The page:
International Relations (Archive)

In his last State of the Union Address in early January, US President Barack Obama told his fellow Americans to take heart: “The United States of America,” he said, “is the most powerful nation on Earth. Period.” Globally, however, scepticism is growing about whether the United States will be able to come to grips with its problems. The current American society is deeply divided, and Europe is watching the US election campaign with concern.

Barack Obama

You don't like a particular policy or a particular president? Then argue for your position. Go out there and win an election. Push to change it. But don't break it. Don't break what our predecessors spent over two centuries building.

Barack Obama, "Remarks on the Budget Deal", 2013

Further information

Contact

Alfred Herrhausen Gesellschaft
Unter den Linden 13/15
10117 Berlin

 

T. +49 (0)30 3407 3401
info.ahg@db.com

Partners

The event was organized together with BMW Foundation Herbert Quandt and in cooperation with the U.S. Association of Former Members of Congress (USAFMC).

Event Details

26 April 2016
6:00 p.m.

Friedrichsaal, Deutsche Bank
Unter den Linden 13/15
10117 Berlin

The event was held in English

As the presidential elections in November are coming closer, Europe is mesmerized by the results of the primaries. The candidates of both parties polarize. What significance do the upcoming elections have for both America and Europe’s future?

After the first primaries, America's future course is still written in the stars. While Donald Trump has been able to confirm his role as a winner among Republicans in the first states, it seems that Hillary Clinton will be the candidate for the Democrats.

What impact will the vote have on the transatlantic relationship? How will America itself change? In order to discuss the current developments and to take a look behind the medial scenes of the primaries, Alfred Herrhausen Gesellschaft and BMW Foundation Herbert Quandt sent invitations to discussions in Munich and Berlin. On the podium were Mary Bono, a former member of the US House of Representatives, for the Republican Party, and Carol Moseley Braun, a former US senator, for the Democratic Party. Georg Mascolo, head of the Joint Investigative Group of the NDR, WDR and Süddeutscher Zeitung moderated the discussion.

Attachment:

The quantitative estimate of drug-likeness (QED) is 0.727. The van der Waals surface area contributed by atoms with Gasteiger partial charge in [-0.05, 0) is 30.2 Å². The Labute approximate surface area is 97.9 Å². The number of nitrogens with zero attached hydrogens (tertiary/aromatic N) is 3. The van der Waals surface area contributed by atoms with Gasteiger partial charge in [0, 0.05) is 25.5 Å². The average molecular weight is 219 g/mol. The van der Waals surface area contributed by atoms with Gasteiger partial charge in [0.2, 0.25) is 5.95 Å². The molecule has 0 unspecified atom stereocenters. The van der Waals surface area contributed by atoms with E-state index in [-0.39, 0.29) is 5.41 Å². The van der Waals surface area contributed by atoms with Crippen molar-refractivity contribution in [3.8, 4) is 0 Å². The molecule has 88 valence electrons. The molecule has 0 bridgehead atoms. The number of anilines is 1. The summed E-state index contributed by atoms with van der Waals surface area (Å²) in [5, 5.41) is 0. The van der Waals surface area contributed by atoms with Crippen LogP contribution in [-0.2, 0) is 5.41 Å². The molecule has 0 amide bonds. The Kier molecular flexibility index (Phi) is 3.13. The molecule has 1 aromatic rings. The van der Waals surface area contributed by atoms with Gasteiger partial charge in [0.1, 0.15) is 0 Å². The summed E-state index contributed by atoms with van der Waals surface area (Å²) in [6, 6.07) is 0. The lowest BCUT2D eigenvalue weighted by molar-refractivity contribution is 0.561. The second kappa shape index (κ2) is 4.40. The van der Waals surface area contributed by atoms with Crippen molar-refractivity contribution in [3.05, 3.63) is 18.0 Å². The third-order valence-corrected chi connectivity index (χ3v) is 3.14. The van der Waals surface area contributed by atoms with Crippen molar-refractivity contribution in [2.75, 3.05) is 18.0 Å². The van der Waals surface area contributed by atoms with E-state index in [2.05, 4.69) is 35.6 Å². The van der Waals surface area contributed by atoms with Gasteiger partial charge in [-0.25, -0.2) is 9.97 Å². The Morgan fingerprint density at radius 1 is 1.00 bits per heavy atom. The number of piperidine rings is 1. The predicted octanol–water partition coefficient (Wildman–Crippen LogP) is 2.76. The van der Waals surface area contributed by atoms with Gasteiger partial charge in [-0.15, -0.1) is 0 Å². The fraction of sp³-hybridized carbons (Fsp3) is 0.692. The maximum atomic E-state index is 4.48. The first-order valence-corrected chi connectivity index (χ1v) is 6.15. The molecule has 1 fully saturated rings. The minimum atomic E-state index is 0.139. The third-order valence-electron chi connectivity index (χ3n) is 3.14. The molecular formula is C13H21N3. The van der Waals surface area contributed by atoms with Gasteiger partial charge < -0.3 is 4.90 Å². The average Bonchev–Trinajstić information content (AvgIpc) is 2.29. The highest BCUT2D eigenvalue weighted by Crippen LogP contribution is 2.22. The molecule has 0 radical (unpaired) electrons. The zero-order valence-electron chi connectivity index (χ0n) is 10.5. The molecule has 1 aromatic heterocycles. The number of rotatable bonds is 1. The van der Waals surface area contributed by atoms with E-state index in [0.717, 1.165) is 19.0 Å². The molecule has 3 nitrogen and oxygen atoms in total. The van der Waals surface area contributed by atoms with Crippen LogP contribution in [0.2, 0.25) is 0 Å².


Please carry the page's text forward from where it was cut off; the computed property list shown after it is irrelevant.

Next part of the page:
Carol Moseley Braun, Mary Bono, Georg Mascolo US Election

 Carol Moseley Braun and Mary Bono with moderator Georg Mascolo © Anna Schäflein

The audience was also able to take part in the debate: During the course of the debate, all guests had the opportunity to vote on central issues by iPod.

While the audience was above all convinced that the outcome of the election in the United States will have a major impact on German-American relations, only a smaller part believed the election results would lead to a fundamental change within the USA. Overall, Carol Moseley Braun and Mary Bono conveyed a surprisingly harmonious picture. They pointed out the polarizing role of the media in the perception of the primaries.

US Election Event

Discussion due to the upcoming US Election © Anna Schäflein

Thomas Matussek

Thomas Matussek, Managing Director, Alfred Herrhausen Gesellschaft © Anna Schäflein

Of particular difference was the way each presented the situation of their own party during the primaries. Mary Bono emphasized the disunity among Republicans, who only partly supported Trump’s candidature. In the worst case for the party, this could lead to division which would not necessarily be resolved by the definitive nomination of a candidate. Hillary Clinton however, according to Carol Moseley Braun, has a solid base in the party, which would unite behind the person selected following the nomination.

A number of central issues became the subject of controversial debate, not only between Democrats and Republicans, but also between the USA and Europe. These topics of debate included the TTIP agreement, the role of Putin, education reforms, growing populism on both sides of the Atlantic and the status of western democracies in general.

US Election Event
Questions from the audience © Anna Schäflein

Strengthening social cohesion within American society once again was seen by both candidates as the central domestic challenge for a future President. This includes encouraging young people to greater democratic participation and bringing the white lower class back into society.

Although the predominant opinion among the audience was that a President Trump would have a negative impact on the transatlantic relationship, optimism generally prevailed: America would continue to remain a reliable partner after the elections - of this almost two thirds were sure.

Further information

Contact

Alfred Herrhausen Gesellschaft
Unter den Linden 13/15
10117 Berlin

 

T. +49 (0)30 3407 3401
info.ahg@db.com

Downloads

Speakers' CVs
PDF download

Poll results of the event
PDF download

Event Details

26 April 2016
6:00 p.m.

Friedrichsaal, Deutsche Bank
Unter den Linden 13/15
10117 Berlin

The event was held in English